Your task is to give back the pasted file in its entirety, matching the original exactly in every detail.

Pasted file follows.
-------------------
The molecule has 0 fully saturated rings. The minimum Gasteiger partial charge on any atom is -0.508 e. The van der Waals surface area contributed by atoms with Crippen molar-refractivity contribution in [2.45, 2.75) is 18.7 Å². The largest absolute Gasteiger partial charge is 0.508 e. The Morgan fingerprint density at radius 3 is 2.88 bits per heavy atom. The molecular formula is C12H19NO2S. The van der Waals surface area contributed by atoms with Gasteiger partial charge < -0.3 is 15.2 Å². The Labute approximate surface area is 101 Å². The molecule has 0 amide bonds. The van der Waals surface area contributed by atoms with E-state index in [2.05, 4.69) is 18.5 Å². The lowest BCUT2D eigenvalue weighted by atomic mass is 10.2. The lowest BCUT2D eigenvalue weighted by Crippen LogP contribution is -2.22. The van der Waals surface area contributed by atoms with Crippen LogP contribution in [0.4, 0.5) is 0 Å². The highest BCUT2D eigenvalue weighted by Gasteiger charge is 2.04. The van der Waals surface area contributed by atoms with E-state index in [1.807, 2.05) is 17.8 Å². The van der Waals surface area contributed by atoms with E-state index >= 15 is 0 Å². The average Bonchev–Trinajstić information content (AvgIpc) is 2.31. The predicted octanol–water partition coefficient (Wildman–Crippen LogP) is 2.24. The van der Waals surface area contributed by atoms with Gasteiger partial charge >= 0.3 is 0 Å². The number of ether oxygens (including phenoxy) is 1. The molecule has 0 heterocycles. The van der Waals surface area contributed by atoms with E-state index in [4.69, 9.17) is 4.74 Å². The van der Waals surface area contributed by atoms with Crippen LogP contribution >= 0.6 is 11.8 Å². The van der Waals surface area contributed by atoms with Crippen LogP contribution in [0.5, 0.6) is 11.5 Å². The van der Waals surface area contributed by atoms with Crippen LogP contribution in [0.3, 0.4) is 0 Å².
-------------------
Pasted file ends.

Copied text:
The molecule has 0 fully saturated rings. The minimum Gasteiger partial charge on any atom is -0.508 e. The van der Waals surface area contributed by atoms with Crippen molar-refractivity contribution in [2.45, 2.75) is 18.7 Å². The largest absolute Gasteiger partial charge is 0.508 e. The Morgan fingerprint density at radius 3 is 2.88 bits per heavy atom. The molecular formula is C12H19NO2S. The van der Waals surface area contributed by atoms with Gasteiger partial charge < -0.3 is 15.2 Å². The Labute approximate surface area is 101 Å². The molecule has 0 amide bonds. The van der Waals surface area contributed by atoms with E-state index in [2.05, 4.69) is 18.5 Å². The lowest BCUT2D eigenvalue weighted by atomic mass is 10.2. The lowest BCUT2D eigenvalue weighted by Crippen LogP contribution is -2.22. The van der Waals surface area contributed by atoms with Crippen LogP contribution in [0.4, 0.5) is 0 Å². The highest BCUT2D eigenvalue weighted by Gasteiger charge is 2.04. The van der Waals surface area contributed by atoms with E-state index in [1.807, 2.05) is 17.8 Å². The van der Waals surface area contributed by atoms with E-state index >= 15 is 0 Å². The average Bonchev–Trinajstić information content (AvgIpc) is 2.31. The predicted octanol–water partition coefficient (Wildman–Crippen LogP) is 2.24. The van der Waals surface area contributed by atoms with Gasteiger partial charge >= 0.3 is 0 Å². The number of ether oxygens (including phenoxy) is 1. The molecule has 0 heterocycles. The van der Waals surface area contributed by atoms with E-state index in [4.69, 9.17) is 4.74 Å². The van der Waals surface area contributed by atoms with Crippen LogP contribution >= 0.6 is 11.8 Å². The van der Waals surface area contributed by atoms with Crippen LogP contribution in [0.5, 0.6) is 11.5 Å². The van der Waals surface area contributed by atoms with Crippen LogP contribution in [0.3, 0.4) is 0 Å².